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Work and the Coronavirus

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Helping people understand how COVID-19 affects work and employment by sharing insights and help from ILR's workplace experts.

Discrimination at Work and COVID-19

Asian male wearing an apron and a medical face mask, standing with his arms crossed.

Linda Donahue

During the pandemic, workers who may be subjected to discrimination because of personal characteristics are particularly vulnerable, at greater risk of isolation with less access to essential services such as health care. Employers, unions and policymakers should keep these workers in mind when making decisions about changing coronavirus-related work practices or crafting policy.

On its website, the AFL-CIO constituency group Pride at Work describes the challenges that LGBTQ workers face when navigating the health care system. LGBTQ workers are more likely to be uninsured and the fear of facing discrimination within the health care system prevents workers from seeking medical attention. Already, discriminatory practices against LGBTQ medical workers have been observed in NYC during the COVID-19 crisis. Additionally, LGBTQ workers are at higher risk of cancer and HIV, and are more likely to smoke, putting them at greater risk. Economically, LGBTQ workers often work in industries affected by COVID-19. They include entertainment, personal care and low-wage jobs that have experienced mass layoffs.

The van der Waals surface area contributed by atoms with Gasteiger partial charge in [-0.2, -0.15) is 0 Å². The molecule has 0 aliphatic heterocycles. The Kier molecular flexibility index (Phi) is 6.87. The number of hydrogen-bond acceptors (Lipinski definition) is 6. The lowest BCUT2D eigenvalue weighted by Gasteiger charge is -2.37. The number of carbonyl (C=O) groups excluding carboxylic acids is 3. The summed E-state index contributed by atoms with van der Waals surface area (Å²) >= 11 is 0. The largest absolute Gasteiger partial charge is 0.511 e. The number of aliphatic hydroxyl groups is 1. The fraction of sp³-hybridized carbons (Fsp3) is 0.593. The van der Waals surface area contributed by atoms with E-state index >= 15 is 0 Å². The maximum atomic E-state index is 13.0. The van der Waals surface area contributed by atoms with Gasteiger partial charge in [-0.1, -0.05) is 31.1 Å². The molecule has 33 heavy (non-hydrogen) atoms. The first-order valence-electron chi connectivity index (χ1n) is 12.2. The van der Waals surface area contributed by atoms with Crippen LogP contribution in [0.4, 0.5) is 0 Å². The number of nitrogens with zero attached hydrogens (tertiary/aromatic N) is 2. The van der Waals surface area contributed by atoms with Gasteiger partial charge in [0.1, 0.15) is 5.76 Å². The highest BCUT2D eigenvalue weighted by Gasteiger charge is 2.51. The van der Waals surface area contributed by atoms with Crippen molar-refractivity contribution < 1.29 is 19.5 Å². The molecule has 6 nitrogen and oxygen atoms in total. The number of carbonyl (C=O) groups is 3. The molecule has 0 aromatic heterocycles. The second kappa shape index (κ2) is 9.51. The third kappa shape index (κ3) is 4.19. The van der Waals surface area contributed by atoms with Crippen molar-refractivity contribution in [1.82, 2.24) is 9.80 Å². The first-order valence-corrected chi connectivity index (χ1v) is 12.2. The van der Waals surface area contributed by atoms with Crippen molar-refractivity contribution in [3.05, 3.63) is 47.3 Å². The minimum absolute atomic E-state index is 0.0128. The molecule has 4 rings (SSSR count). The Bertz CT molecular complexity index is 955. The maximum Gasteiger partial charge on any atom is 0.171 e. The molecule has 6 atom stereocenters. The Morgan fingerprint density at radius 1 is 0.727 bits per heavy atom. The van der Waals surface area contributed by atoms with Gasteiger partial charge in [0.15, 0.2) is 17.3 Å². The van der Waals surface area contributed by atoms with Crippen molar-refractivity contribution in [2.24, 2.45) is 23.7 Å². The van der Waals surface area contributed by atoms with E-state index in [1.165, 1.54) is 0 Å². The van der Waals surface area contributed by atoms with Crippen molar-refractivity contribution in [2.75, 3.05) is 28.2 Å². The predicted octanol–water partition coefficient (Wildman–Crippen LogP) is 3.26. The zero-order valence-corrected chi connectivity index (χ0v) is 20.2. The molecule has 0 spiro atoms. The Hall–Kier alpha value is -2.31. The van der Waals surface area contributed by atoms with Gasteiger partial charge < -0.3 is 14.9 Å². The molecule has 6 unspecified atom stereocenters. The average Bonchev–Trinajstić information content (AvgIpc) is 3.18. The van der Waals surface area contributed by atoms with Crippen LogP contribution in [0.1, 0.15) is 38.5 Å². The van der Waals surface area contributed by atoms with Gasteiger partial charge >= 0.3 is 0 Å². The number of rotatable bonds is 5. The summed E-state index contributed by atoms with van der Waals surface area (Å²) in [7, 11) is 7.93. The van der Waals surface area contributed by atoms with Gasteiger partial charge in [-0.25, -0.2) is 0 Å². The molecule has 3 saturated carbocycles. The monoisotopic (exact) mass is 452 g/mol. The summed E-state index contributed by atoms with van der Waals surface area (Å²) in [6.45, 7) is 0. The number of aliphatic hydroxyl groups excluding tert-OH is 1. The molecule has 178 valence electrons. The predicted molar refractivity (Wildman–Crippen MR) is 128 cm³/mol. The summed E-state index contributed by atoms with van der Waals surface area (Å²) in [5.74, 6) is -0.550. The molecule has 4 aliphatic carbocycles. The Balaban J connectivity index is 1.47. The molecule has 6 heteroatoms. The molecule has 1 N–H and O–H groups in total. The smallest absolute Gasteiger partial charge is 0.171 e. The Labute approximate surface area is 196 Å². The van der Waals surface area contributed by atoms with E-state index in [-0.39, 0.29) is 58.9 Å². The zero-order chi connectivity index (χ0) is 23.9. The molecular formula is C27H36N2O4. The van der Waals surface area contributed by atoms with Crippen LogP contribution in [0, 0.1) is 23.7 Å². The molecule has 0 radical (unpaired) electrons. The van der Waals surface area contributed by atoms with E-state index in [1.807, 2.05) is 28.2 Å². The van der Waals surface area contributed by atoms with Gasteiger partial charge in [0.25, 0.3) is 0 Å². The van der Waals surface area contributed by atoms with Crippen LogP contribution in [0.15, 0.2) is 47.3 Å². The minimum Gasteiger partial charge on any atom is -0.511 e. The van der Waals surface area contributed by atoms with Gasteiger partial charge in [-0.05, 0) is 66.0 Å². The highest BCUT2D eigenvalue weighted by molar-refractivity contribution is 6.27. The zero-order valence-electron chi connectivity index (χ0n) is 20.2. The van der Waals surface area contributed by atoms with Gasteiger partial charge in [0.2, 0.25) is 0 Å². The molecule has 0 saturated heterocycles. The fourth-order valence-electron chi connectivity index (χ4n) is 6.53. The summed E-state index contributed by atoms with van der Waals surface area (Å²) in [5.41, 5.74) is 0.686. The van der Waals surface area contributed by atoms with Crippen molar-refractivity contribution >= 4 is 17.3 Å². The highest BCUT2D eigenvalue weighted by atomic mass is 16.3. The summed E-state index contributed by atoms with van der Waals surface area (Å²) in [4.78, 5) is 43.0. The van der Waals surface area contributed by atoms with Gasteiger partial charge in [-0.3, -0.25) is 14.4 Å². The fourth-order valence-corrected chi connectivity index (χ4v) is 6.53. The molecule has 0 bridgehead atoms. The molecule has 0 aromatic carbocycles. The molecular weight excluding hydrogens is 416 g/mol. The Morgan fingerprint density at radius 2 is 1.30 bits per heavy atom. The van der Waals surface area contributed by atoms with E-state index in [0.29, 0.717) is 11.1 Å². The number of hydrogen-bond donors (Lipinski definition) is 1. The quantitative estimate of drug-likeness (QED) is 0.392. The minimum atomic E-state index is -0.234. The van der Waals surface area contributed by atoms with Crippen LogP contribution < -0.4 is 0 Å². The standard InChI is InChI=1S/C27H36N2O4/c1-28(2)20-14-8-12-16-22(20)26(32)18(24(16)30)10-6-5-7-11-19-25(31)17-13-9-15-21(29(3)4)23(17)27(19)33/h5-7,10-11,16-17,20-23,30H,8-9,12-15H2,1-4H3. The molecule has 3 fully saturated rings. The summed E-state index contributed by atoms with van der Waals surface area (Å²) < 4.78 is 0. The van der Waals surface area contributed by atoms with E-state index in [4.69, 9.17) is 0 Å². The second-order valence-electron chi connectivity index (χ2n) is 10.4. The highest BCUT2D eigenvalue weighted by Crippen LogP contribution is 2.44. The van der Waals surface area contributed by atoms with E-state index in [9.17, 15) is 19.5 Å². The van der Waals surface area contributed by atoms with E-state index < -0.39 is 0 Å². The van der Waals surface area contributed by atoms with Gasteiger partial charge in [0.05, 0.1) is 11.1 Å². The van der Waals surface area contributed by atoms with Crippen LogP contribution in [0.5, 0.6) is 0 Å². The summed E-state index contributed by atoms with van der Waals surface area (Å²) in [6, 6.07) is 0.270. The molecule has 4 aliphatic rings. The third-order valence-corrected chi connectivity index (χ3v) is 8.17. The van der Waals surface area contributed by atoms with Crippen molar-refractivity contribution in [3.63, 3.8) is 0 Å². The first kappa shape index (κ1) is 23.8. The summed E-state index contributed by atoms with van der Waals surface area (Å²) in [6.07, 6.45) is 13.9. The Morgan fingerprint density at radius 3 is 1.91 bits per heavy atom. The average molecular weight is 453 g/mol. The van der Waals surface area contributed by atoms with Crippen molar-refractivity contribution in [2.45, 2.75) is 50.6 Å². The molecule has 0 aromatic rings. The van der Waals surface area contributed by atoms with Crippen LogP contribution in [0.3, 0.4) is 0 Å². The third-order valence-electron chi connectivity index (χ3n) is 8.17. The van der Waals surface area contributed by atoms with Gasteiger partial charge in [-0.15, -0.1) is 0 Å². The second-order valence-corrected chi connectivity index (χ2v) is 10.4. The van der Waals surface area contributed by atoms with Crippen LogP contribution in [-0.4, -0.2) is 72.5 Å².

Asian American and Pacific Islander workers, two million of whom work on the frontlines in the health care, personal services and transportation industries, are facing increased xenophobic and racial discrimination in the workplace. The Asian-Pacific American Labor Alliance, on its website, identifies ways to respond and prepare when Asian Americans are targeted during the crisis. The group suggests that employers create specific protocols to deal with racial discrimination against Asian Americans and Pacific Islanders, including stopping the spread of disinformation about COVID-19 and ethnicity, increasing bystander intervention trainings related to discrimination during the pandemic, denouncing offensive outbreak-related jokes and preparing to respond if customers or clients refuse service from  workers who appear to be of Asian descent.  

Another AFL-CIO constituency group, the Labor Council for Latin American Advancement (LCLAA), has provided information for all workers about Covid-19 and its effect in the workplace. LCLAA details that 26.8 million Latinos and immigrants work in the United States, of whom 63 percent work in minimum wage jobs. These workers are often the first to experience massive layoffs and have far less access to high quality healthcare. Many work in sectors with an increased risk of exposure to COVID-19 and have fewer protections such as masks and gloves, as well as fewer employment rights and a disturbingly high risk of deportation. Indeed, the Coalition of Black Trade Unionists writes in a statement that, “these hard-working people, who society relies on the most in crises, are often Black and Brown and the least rewarded.” Workers of color are being put under more extreme pressure during this time.  LCLAA has created a pamphlet to help workers limit their exposure to Covid-19.

These AFL-CIO constituency groups provide important guidance for understanding the impacts of discrimination on workers during this time. It is critical that unions and employers, in particular, remember that workers with multiple identities will face circumstances that are even more difficult.   

 

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